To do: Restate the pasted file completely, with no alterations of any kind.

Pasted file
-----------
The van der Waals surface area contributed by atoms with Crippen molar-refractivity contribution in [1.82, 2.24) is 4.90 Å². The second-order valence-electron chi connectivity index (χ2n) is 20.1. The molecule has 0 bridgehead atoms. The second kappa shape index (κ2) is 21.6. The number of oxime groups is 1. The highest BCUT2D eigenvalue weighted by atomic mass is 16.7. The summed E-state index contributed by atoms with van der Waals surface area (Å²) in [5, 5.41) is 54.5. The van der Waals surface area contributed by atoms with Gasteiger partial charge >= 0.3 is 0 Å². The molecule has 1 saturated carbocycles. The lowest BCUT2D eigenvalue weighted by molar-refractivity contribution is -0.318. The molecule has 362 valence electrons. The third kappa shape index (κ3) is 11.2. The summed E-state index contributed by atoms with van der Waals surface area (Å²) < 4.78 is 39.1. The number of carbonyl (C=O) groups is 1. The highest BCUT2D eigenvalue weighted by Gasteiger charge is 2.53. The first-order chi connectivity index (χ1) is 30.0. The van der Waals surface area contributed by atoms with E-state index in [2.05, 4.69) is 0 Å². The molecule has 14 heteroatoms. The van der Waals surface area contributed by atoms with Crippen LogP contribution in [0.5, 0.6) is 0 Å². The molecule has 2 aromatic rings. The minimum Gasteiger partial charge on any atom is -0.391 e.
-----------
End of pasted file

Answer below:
The van der Waals surface area contributed by atoms with Crippen molar-refractivity contribution in [1.82, 2.24) is 4.90 Å². The second-order valence-electron chi connectivity index (χ2n) is 20.1. The molecule has 0 bridgehead atoms. The second kappa shape index (κ2) is 21.6. The number of oxime groups is 1. The highest BCUT2D eigenvalue weighted by atomic mass is 16.7. The summed E-state index contributed by atoms with van der Waals surface area (Å²) in [5, 5.41) is 54.5. The van der Waals surface area contributed by atoms with Gasteiger partial charge >= 0.3 is 0 Å². The molecule has 1 saturated carbocycles. The lowest BCUT2D eigenvalue weighted by molar-refractivity contribution is -0.318. The molecule has 362 valence electrons. The third kappa shape index (κ3) is 11.2. The summed E-state index contributed by atoms with van der Waals surface area (Å²) < 4.78 is 39.1. The number of carbonyl (C=O) groups is 1. The highest BCUT2D eigenvalue weighted by Gasteiger charge is 2.53. The first-order chi connectivity index (χ1) is 30.0. The van der Waals surface area contributed by atoms with E-state index in [2.05, 4.69) is 0 Å². The molecule has 14 heteroatoms. The van der Waals surface area contributed by atoms with Crippen LogP contribution in [0.5, 0.6) is 0 Å². The molecule has 2 aromatic rings. The minimum Gasteiger partial charge on any atom is -0.391 e.